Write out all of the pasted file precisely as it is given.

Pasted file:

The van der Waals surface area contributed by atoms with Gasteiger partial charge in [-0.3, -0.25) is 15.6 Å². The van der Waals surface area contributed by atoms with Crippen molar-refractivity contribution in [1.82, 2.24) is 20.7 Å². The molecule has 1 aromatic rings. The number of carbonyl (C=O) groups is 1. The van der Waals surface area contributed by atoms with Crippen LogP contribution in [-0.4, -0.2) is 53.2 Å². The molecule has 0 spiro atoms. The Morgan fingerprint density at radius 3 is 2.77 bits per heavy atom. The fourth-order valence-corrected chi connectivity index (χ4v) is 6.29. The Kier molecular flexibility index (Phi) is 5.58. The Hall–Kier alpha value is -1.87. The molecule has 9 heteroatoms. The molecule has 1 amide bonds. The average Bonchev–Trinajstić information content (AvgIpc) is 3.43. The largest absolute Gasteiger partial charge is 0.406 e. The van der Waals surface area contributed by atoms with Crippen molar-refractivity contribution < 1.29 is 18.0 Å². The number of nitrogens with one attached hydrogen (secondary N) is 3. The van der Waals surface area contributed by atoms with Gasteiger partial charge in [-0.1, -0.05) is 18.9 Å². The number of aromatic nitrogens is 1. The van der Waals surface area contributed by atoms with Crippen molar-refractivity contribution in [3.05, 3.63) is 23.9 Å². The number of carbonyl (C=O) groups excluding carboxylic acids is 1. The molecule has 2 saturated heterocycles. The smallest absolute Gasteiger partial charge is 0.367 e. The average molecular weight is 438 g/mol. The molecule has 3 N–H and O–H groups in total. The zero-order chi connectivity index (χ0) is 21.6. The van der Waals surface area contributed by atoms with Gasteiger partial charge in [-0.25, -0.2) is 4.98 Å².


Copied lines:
The van der Waals surface area contributed by atoms with Gasteiger partial charge in [-0.3, -0.25) is 15.6 Å². The van der Waals surface area contributed by atoms with Crippen molar-refractivity contribution in [1.82, 2.24) is 20.7 Å². The molecule has 1 aromatic rings. The number of carbonyl (C=O) groups is 1. The van der Waals surface area contributed by atoms with Crippen LogP contribution in [-0.4, -0.2) is 53.2 Å². The molecule has 0 spiro atoms. The Morgan fingerprint density at radius 3 is 2.77 bits per heavy atom. The fourth-order valence-corrected chi connectivity index (χ4v) is 6.29. The Kier molecular flexibility index (Phi) is 5.58. The Hall–Kier alpha value is -1.87. The molecule has 9 heteroatoms. The molecule has 1 amide bonds. The average Bonchev–Trinajstić information content (AvgIpc) is 3.43. The largest absolute Gasteiger partial charge is 0.406 e. The van der Waals surface area contributed by atoms with Crippen molar-refractivity contribution < 1.29 is 18.0 Å². The number of nitrogens with one attached hydrogen (secondary N) is 3. The van der Waals surface area contributed by atoms with Gasteiger partial charge in [-0.1, -0.05) is 18.9 Å². The number of aromatic nitrogens is 1. The van der Waals surface area contributed by atoms with Crippen molar-refractivity contribution in [3.05, 3.63) is 23.9 Å². The number of carbonyl (C=O) groups excluding carboxylic acids is 1. The molecule has 2 saturated heterocycles. The smallest absolute Gasteiger partial charge is 0.367 e. The average molecular weight is 438 g/mol. The molecule has 3 N–H and O–H groups in total. The zero-order chi connectivity index (χ0) is 21.6. The van der Waals surface area contributed by atoms with Gasteiger partial charge in [-0.25, -0.2) is 4.98 Å².